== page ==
Chinese Seafood Bird Nest


A seafood lover’s dream, the Chinese seafood bird nest, is typically offered in upscale Cantonese restaurants. For weddings, Lunar New Year’s dinners, birthdays, anniversaries, and even baby showers, a classic 10-course Chinese banquet may also be served.

It doesn’t matter what the occasion is; this seafood meal is the perfect way to celebrate. At home, we’re busy making preparations for the Chinese New Year.

It’s a Seafood Medley

Chinese Seafood Bird Nest features a trio of large shrimp, squid, and scallops.

The ingredients of the bird’s nest are stir-fried in a white sauce, similar to Moo Goo Gai Pan, with decoratively sliced, colorful fresh veggies and aromatic garlic, ginger, and scallions. In Cantonese cuisine, these flavors are at the heart of everything.


In light of this, let’s examine the vexing topic of what the bird’s nest—a chalice of seafood—is constructed of. There you go, taro, the Woks of Life’s favorite tuber!

In addition to its earthy aroma and flavor, fried taro can be used as an edible basket to carry delicate, saucy seafood.

Although it requires a lot of time and effort, the taro seafood bird nest will impress your guests at the dinner table. It’s worth it to wow loved ones, close friends, significant others, in-laws, and anyone who doubts your culinary abilities beyond cold cereal and toast on special occasions!



  • 4 cups of taro (julienned)
  • 6 cups of canola oil (for frying)


  • 6 large shrimp (peeled and deveined)
  • 6 large diver or sea scallops
  • 6 oz. of whole squid (cleaned)


  • 3 tbsp. of canola oil (divided)
  • 8 slices of ginger (⅛-inch thick)
  • 2 scallions (white parts only, sliced into 1½-inch pieces)
  • 2 cloves of garlic (thinly sliced)
  • ½ of a carrot (cut into ⅛-inch thick)
  • ½ cup of bamboo shoots (washed)
  • ¼ of whole red bell pepper (cut into 1-inch slices)
  • ½ cup of straw mushrooms
  • 1 cup of sugar snap peas (remove the tips)
  • 1 small red onion (1-inch cut)
  • 2 tsp. of Shaoxing wine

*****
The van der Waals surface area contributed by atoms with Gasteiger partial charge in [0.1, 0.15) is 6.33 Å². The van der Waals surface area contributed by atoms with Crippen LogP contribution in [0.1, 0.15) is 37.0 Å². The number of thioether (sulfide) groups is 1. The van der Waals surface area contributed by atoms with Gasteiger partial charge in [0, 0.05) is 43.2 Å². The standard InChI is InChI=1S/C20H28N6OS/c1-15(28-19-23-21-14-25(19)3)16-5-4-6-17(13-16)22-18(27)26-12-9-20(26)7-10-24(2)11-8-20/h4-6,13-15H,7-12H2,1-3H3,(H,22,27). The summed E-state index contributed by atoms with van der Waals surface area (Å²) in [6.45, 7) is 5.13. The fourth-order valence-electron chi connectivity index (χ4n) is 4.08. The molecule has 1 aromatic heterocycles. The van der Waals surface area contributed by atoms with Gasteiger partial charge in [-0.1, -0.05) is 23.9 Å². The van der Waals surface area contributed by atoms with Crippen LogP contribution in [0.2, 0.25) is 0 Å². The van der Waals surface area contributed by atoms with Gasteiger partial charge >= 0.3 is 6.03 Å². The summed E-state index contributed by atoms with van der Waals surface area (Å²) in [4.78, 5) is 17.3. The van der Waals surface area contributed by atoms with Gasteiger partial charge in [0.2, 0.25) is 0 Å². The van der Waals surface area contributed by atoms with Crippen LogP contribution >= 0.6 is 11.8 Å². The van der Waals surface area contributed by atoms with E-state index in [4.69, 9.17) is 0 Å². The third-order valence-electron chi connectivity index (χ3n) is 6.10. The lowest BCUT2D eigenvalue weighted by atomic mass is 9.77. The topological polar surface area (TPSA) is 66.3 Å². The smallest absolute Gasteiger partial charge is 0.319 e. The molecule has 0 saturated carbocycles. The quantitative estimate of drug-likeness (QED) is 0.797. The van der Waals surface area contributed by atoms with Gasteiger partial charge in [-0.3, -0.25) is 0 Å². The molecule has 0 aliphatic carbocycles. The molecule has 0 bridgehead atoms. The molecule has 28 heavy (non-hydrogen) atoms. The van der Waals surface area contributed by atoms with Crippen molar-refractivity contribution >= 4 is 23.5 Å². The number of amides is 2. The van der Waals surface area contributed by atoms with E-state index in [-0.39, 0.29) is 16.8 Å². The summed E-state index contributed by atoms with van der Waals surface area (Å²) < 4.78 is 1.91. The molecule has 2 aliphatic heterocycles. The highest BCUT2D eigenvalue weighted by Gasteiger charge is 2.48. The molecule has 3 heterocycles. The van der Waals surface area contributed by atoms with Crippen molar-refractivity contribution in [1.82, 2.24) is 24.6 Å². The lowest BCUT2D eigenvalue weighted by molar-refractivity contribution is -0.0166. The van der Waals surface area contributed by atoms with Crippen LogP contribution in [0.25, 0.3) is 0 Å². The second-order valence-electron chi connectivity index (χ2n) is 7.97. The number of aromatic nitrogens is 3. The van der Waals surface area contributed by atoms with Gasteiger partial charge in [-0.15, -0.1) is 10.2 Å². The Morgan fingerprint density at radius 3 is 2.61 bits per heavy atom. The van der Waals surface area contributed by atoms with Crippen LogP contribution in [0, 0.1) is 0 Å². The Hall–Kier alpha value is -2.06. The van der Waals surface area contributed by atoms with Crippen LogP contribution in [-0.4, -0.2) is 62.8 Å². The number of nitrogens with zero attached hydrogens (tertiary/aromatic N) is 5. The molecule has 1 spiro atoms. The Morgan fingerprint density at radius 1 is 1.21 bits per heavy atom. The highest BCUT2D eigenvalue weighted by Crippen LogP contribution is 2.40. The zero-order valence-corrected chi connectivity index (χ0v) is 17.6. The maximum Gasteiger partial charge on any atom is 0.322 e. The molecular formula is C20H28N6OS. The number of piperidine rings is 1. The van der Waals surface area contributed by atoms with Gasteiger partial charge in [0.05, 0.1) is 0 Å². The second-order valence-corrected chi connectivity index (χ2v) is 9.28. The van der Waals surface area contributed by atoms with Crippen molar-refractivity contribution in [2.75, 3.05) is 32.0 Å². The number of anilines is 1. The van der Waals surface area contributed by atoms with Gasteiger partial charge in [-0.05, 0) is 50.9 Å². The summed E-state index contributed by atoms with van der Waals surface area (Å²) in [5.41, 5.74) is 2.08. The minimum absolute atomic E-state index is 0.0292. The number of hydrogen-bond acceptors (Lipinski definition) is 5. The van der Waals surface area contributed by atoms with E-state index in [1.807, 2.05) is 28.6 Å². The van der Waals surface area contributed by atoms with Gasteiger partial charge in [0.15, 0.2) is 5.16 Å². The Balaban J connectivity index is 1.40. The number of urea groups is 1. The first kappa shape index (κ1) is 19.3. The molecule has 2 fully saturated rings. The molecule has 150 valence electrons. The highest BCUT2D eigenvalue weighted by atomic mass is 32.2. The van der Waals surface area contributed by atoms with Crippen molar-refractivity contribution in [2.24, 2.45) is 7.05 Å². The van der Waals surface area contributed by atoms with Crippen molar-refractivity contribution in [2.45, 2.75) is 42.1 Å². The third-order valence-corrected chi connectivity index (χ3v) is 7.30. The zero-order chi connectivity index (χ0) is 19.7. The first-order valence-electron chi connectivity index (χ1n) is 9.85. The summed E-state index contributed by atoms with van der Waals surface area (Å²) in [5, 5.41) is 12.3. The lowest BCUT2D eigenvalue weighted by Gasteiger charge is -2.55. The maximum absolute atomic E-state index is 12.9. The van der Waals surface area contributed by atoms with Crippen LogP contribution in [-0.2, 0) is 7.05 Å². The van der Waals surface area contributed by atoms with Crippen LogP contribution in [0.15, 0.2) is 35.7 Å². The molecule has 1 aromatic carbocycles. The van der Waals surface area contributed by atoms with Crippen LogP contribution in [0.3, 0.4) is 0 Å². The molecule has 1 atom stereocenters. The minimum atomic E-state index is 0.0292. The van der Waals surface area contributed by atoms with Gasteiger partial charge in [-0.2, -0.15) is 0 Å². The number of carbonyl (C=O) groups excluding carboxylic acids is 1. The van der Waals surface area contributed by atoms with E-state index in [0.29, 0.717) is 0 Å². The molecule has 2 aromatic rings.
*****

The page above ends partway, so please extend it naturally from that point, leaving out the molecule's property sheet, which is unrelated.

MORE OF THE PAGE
• 1 cup of hot chicken stock
  • 1 tsp. of salt
  • ¼ tsp. of sugar
  • 1/8 tsp. of ground white pepper
  • ½ tsp. of sesame oil
  • 1½ tbsp. of cornstarch (mixed with 1½ tablespoons warm water, optional)


  1. Taro can be used in various ways, one of which is to strain it by using a large steel mesh strainer, with some of the taro extending beyond the edges. After julienned, the taro will be slightly wet and starchy, which is ideal for optimum adhesion. Set the taro strands between the steel mesh strainer and the second one, which should be the same size.
  2. Using a thermometer, check the temperature of 6 cups of oil in a wok or saucepan and add the “nest,” which is still sandwiched between the two strainers, to the oil. Fry the taro basket until golden brown, tilting the basket at various angles to ensure even browning. A wok for frying is preferable, but a deep pot large enough to fit the basket can also be used. Place the taro basket carefully and slowly into the pot. Taro baskets can cause oil to expand and overflow if your pot is too small and your oil is too close to the pot’s rim. To prevent this, use a deeper pot or wok.
  3. If you’re having seafood, clean your shrimp and scallops before serving them.
  4. Remove the squid’s hard skeleton pieces by separating the tentacles and the body. Drain the tentacles before using them. Remove the internal skeleton by cutting the mantle into flat pieces. The squid should not be cut through when scoring the flat sections into 2 by 3-inch rectangles in a criss-cross pattern.
  5. When the water in the wok comes to a boil, slowly stir in the shrimp and scallops until they are just opaque (approximately 20 seconds). Remove them from the water and set them on a dish. Only about 70 percent cooked is needed for the shrimp and scallops to cook in the final step of this recipe.
  6. After blanching the squid, remove them from the water and place them on a serving dish. Squid that has been chopped and blanched into curls may be available in the freezer department of Asian grocery stores; if you can get your hands on it, it’s a convenient shortcut!
  7. Two teaspoons of oil should be sprayed outside your wok before you begin cooking. The oil should be hot enough to readily glide around the wok but not so hot that it starts to shimmer.
  8. Fry the ginger slices for about 10 seconds in the wok. After another 10 seconds of stirring, add the scallion and garlic.
  9. Turn the heat to high and add the carrots, bamboo stalks, and peppers. 30 seconds of stir-frying is all it takes before adding mushrooms, snap peas, and onion.
  10. Shaoxing wine is then added, and the seafood is mixed in. Add the heated chicken stock and continue to stir-fry for another minute. Adding hot or boiling chicken stock to the wok helps maintain it hot enough for a nice stir fry, which may be challenging to achieve on most standard burners. How much chicken stock you use will depend on how thick of a sauce you desire.
  11. Toss in the seasonings as the sauce comes to a boil, and toss everything together until it’s well incorporated. Avoid overcooking your shellfish by adding too many ingredients to the sauce with a spoon!
  12. Add the cornstarch and water to a bowl and whisk to incorporate. Slowly pour the mixture into the wok while swirling. You can add more or less of the sauce or even leave it out entirely to obtain a good coating on all the components.
  13. Prepare your taro basket and serve the combination right away.
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